2. It sounds like an amazing book Deb – the thought that people were willing to open up and share their stories and their recovery from such awful events really speaks to the depth of the human heart and spirit. I’m so glad you found it resonated with you and it sounds like the perfect book to recommend to someone going through a tough time.
    MLSTL and I’ve shared this on my SM 🙂

    Liked by 1 person

  3. So so good to read your take. I just had to add a comment to Joanne Tracey’s about ‘controlling everything’ because as you know that was Leigh’s stance. Oh yes, this book spoke and still does to me about the ways in which I have managed or tried to what cannot be managed. I have listened to all of the audible book and now have the paper back to read.

    Thank you for joining #lifethisweek. Next week’s optional prompt is “I Want This”. Denyse

    Liked by 1 person

  4. This sounds like an inspiring read – both sobering and hopeful in many respects too. Anything that helps increase emotional intelligence is on my book reading radar. I also like Leigh Sales. #MLSTL

    Liked by 1 person

  5. I also heard the conversation between Richard Fidler and Leigh Sales. I like to listen to audio books when I am driving. I “enjoyed” her telling this story but don’t think it would be for everyone. I got a lot out of it. I need to work on my “emotional intelligence” . It certainly gave me a lot to think about = and that is what I like!

    Liked by 1 person

  6. I read this book on your recommendation last weekend Deb and loved it. Laughed, cried, cried some more … but not really with sadness (at least not all the time). Leigh’s writing is really engaging and while we’re reading about real people and their lives, she does a great job of telling stories, and stories are things that bind us. For me, the strength of this book is in the stories – they’re compelling and honest and allow us an insight not just into the lives of those she’s interviewing, but into her own journalistic practice as well. This adds another dimension to the book – because she’s so well known (at least to viewers of 7:30 here in Australia) these stories of her own questions and challenges and vulnerabilities help to add another dimension to her and I’m sure all those who read this book will watch 7:30 with a slightly different picture in their mind of who she is. It’s a great book – I thoroughly enjoyed it and highly recommend it.

    Liked by 1 person

    1. I’m so glad you enjoyed it too Sharon. It’s hard to put into words what it actually is about it but it’s just a compelling read. I agree with you, her journalistic skills are showcased along with her humanity. A very interesting book in many ways. Thanks for adding your comments and recommendation. 😊

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    1. My pleasure to share this book Donna. The stories are mainly about Australian people but their predicaments are known across the world. The messages in the book are relevant to everyone as you can see from the quotes. It was a great insightful book to read. It really resonated with me. Thanks for your comment. xx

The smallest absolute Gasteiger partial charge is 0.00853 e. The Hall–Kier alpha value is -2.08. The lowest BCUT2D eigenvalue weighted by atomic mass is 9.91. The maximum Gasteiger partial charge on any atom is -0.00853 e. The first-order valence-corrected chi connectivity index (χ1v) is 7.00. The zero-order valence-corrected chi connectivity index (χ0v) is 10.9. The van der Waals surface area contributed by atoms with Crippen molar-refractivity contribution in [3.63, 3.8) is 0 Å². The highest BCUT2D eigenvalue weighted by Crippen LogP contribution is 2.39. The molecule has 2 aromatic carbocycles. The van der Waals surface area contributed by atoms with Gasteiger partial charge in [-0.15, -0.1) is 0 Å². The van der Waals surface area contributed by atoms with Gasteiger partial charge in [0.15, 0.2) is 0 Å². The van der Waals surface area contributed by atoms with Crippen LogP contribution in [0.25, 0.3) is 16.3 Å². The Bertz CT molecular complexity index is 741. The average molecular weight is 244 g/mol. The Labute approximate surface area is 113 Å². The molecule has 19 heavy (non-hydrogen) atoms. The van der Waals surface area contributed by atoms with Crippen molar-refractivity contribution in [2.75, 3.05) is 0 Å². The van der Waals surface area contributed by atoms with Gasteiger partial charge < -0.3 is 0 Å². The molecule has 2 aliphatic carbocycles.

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  7. I’ve read a few extracts & listened to Leigh talk the book in her podcast with Richard Fidler. I’m tempted, but not sure if I can – which probably means that I should. I guess it brings home the randomness of life – how bad things can happen to “good” people as easily as good things can happen to “bad” people. I’m trying to challenge myself by reading out of genre – and you can’t get more out of genre for me than reading about real life.

    Liked by 1 person

    1. I was like that too Jo but once I heard her interviewed a number of times and the way people spoke of how the book gave them joy and peace along with the sadness, then I felt I could do it. It’s out of genre for me too, as I’m into pure escapism usually but I’m so gad I read it. Let me know if you read it. Thanks for your comment.

      Liked by 1 person

    2. May I add, that is as you have already worked out, Jo what Leigh thought too. She also says at the end that it doesn’t stop her worrying or thinking about things but I guess she has more evidence to know that it can be managed (wrong word probably). I had to listen to it in little bites and then I listened to it all. Denyse x

      Liked by 1 person

    1. It was great to read everyone’s thoughts after these traumatic events Miriam, we often don’t the long term effects and how they’re coping after it’s over. It was hard in paces but Leigh did a fab job. If you read it, let me know what you think 🙂

      Liked by 1 person

  8. Thanks, Deb, for your book recommendation. I appreciate your two quotes (W. Liu and H. Richell) and Leigh’s ending sentences. I’ve lost a couple of people who were close to me and the days that I received the sad news started like any other. #lifethisweek

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  9. I’m going to buy this book Deb as it does sound inspirational. Like you I’ve been blindsided many times with the deaths of my parents and brother (all in their mid 60s) to various forms of cancer, a divorce which was amicable but still difficult as children are involved and my husband’s PTSD. Watching him try to overcome the dark thoughts and experiences of over 50 years ago is not easy but he rises to the challenge daily and I’m so proud of him. It is lovely to be back connecting with you again and thanks for the book review. I’m always interested to hear what others are reading.

    Liked by 1 person

    1. It’s so good to have you back Sue. Yes blindsides are awful and you’ve certainly been hit by a few over the years. Dealing with PTSD is hard and Mike is lucky to have you by his side. It’s a very interesting read and I hope you enjoy it. Let me know.

      Liked by 1 person

  10. Sounds like a fascinating read, need to keep my eyes open for it. Interesting subject that eventually affects everyone I suppose. Another piece of evidence in the case for living every single day.

    Liked by 1 person

    1. It is such an inspiring book Glenys. I’d love to know what you think once you’ve read it. I’ve listened to a few podcasts of her talking about it too and it was so interesting to hear her thoughts.